Saturday 4 September 2021

Let's Brew - 1886 Barclay Perkins XLK

As a little relief from the tsunami of Heineken stuff, I'm providing a little relief courtesy of my old favourite Barclay Perkins. It's another recipe which, one day, will feature in my projected book about UK brewing 1880 to 1914. I say projected, the manuscript already has almost 18,000 words.

Barclay Perkins appear to have kicked off with not one, but two Pale Ales. XLK being the weaker of the two. Though only by a marginal amount. I’m not sure what the point was of having two beers with such similar gravities.

That would change when the new century rolled around, with the gravity of XLK falling to 1050º and that of PA increasing to 1060º. Which makes more sense. I’m not sure how these beers were marketed in the 19th century, but between the wars XLK was sold as Ordinary Bitter and PA as Best Bitter.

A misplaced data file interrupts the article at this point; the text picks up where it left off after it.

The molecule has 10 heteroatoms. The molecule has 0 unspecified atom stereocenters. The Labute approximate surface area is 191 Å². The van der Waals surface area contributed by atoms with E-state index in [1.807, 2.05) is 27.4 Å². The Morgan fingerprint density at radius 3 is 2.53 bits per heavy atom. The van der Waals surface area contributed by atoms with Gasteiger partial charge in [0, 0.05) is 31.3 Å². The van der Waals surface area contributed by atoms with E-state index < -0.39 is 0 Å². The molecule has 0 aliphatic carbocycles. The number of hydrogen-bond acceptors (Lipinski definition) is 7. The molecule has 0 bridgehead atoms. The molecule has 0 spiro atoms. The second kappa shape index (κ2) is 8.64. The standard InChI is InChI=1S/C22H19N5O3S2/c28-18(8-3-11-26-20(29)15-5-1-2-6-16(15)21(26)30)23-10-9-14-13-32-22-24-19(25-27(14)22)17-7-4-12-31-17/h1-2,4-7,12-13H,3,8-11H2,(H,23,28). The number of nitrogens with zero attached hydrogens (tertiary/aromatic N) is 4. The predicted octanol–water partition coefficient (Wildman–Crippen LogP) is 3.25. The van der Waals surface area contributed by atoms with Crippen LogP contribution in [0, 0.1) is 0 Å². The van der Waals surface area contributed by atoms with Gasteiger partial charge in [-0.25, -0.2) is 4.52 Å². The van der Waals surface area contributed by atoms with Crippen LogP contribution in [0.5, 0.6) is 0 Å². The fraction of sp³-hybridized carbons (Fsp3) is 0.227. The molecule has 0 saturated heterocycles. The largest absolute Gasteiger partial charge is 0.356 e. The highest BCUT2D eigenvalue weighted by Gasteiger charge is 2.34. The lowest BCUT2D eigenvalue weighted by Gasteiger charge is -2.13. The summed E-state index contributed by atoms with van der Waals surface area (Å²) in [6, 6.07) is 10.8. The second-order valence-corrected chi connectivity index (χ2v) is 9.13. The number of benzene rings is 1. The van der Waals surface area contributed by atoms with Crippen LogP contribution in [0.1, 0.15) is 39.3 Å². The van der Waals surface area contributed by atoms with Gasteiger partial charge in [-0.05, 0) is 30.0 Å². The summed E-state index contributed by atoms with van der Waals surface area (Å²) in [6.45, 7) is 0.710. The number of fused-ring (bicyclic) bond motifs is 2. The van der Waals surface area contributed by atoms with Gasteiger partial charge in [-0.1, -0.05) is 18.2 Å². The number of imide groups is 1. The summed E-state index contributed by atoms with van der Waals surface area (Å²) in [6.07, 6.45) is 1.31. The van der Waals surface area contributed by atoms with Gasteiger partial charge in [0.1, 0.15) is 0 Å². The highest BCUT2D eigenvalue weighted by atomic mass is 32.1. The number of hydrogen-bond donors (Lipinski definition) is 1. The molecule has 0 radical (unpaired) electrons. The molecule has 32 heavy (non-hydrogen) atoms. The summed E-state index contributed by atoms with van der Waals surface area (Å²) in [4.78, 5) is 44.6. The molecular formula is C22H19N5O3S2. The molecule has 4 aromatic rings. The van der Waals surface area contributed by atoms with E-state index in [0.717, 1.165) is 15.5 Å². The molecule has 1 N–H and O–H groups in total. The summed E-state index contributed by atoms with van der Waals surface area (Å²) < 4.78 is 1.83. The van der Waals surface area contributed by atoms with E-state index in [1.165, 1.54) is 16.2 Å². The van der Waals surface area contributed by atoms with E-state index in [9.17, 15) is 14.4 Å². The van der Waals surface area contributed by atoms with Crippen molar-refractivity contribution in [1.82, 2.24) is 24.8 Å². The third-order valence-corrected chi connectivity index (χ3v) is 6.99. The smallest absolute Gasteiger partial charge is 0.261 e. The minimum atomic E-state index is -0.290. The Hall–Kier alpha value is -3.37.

The grist is almost exactly the same as PA’s. Just base malt, flaked rice and No.1 invert sugar. No frills at all.

Two types of English hops, East Kent and Worcester, both from the 1885 harvest. The dry hops aren’t listed in the brewing record, unfortunately. They are in some later ones and I’ve used that amount, which works out to about a ounce per 5 Imperial gallons.

1886 Barclay Perkins XLK
pale malt 8.25 lb 73.33%
flaked rice 1.50 lb 13.33%
No. 1 invert sugar 1.50 lb 13.33%
Fuggles 120 mins 1.50 oz
Goldings 60 mins 1.50 oz
Goldings 30 mins 1.50 oz
Goldings dry hops 1.00 oz
OG 1054
FG 1014
ABV 5.29
Apparent attenuation 74.07%
IBU 56
Mash at 150º F
Sparge at 165º F
Boil time 120 minutes
pitching temp 60º F
Yeast Wyeast 1099 Whitbread ale


Anonymous said...

In other posts you said the K = Keeping. Was this aged, or was it like AK where the K didn't really mean that?

Ron Pattinson said...


my guess would be that this was a semi-stock Pale Ale aged for a couple of months.